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Scented Geraniums : Growing Pelargoniums in Australia

Scented Geraniums or Pelargoniums are easily cultivated in pots, whether inside or outdoors during spring-like weather. They are excellent for adding beautiful scents to your garden. 

If you are living in a warm location, you can cultivate these wonderfully scented flowers in a container outdoors or placed in the soil for the entire year. If there are cold winters where you live, you need to guard these flowers from frost so you can keep them inside your home for the winter season.

These flowers are loved and collected by many. Enjoy this growing guide for the very best twelve month tips and great ideas for trimming, transplanting and preventing insect problems. Take joy in your Scented Geraniums!


How to Grow Pelargoniums in Australia

How to Grow Pelargoniums in Australia

Best Conditions for Growing Pelargoniums

Best Soil to Use

The dirt for your geraniums should be free of excess water. A medium fertile level is ideal; you should not raise your scented geraniums in overly fertile dirt. This will result in less of a fragrance from the leaves.

Also, the pH level needs to be neutral to mildly acidic, around 6.0 is ideal.

Preferred Sunlight and Temperature

Pelargonium thrive in plentiful sunshine, and love exposure to outside light when next to a window. If planting outside, a little warm sunlight will do just fine. They should also do well in partly sunny/cloudy conditions.

While they love the sun, don’t let them become too overly hot. Around 20°C (70°F) is just right.

Caring for Scented Geraniums

Less is More When Fertilising Pelargoniums

Be sure to use limited amounts of fertiliser. In this case, it’s to your advantage to fertilise a little less than to overload it with minerals, including Nitrogen. You can use an organic fertiliser, or a fertiliser that releases gradually and has plenty of micro nutrients. 

Follow the instructions on the label and begin using the smallest amount first. Always fertilise from springtime until autumn, never fertilise during the winter months when your flowers will naturally slow the growing process.

Watering Pelargoniums

Scented Geraniums tend to be very resilient and don’t need to be watered too frequently. That is one reason why they’re so easily maintained. Don’t let them become too dry, but don’t water them excessively. If you allow the dirt to be too overly wet for too long, it can cause problems with the roots.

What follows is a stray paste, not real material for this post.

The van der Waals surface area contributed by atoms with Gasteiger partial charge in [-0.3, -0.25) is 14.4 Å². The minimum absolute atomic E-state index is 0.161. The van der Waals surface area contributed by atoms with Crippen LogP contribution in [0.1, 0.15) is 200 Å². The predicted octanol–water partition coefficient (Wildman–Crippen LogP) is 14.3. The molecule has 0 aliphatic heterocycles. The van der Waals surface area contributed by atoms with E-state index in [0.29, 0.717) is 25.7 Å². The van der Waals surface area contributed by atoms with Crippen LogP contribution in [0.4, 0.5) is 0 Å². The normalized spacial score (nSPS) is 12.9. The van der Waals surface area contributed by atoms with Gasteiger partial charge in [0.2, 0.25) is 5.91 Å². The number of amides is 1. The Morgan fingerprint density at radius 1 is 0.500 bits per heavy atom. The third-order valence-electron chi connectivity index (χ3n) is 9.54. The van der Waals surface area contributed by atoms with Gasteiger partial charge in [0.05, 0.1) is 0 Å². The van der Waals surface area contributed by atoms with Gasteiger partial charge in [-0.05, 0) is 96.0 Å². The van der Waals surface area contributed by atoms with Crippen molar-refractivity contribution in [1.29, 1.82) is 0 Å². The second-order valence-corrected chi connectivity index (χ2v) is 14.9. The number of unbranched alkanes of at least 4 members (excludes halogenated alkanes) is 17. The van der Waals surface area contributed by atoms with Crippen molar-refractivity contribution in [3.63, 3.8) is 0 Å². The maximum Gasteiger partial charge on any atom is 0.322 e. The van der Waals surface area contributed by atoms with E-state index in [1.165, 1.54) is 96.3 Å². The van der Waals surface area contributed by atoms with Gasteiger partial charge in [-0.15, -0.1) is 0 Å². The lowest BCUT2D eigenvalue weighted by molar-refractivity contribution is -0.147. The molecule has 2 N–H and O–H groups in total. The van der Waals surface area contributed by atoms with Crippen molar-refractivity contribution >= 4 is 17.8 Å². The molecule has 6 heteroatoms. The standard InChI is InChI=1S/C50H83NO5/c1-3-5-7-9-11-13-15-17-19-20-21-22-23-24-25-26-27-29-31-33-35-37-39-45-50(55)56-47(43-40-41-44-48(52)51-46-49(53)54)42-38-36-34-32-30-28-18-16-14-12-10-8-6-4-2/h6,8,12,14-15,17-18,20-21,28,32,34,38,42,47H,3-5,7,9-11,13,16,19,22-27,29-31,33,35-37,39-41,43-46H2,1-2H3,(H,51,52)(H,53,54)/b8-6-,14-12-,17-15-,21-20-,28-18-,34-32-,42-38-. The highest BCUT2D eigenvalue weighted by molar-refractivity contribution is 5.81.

If you have a tendency to water more than is needed, you should house your Scented Geraniums in a clay pot instead of plastic to allow for possible excess water to seep out.

Trimming and Shaping Pelargoniums

If you are keeping your Scented Geranium on the windowsill and it has now grown too large, just wait until springtime and prune it back. Gently squeeze new buds between thumb and forefinger to allow for vigorous repeated growth and plentiful branches.

If any branch extends beyond the others, you may trim it down as well. You may also replant any tips you have trimmed off during the summer. You should never be worried about pruning your plant. Every time you prune it, it will grow back fuller.

Always take off and discard faded pedals on a regular basis to keep your plant looking its best.

A man planting a Pelargonium

Transplanting Scented Geraniums

If your geraniums become too large for their pot, transplant them to a larger pot in the springtime. You will get the best results from a clay pot, which whisks away excess water. Keep in mind, you can regulate the size of the plant by trimming and cutting tips.

If the scented geranium seems to be growing too large, think about planting a tip you’ve trimmed off to replace the original.

Protecting Your Scented Geranium From Bugs

Scented geraniums (Pelargonium) don’t usually have any bug problems, but always check to make sure. White flies, spider mites, mealy bugs and aphids may be removed with a homemade neem oil spray if needed.

Always examine and pay attention to the instructions on the label and provide adequate ventilation which will help fend off any diseases, for example, botrytis or geranium rust.

Explore our in-depth guide on growing Geraniums and discover a selection of the best varieties to grow in Australia.

Last Updated on February 14, 2024

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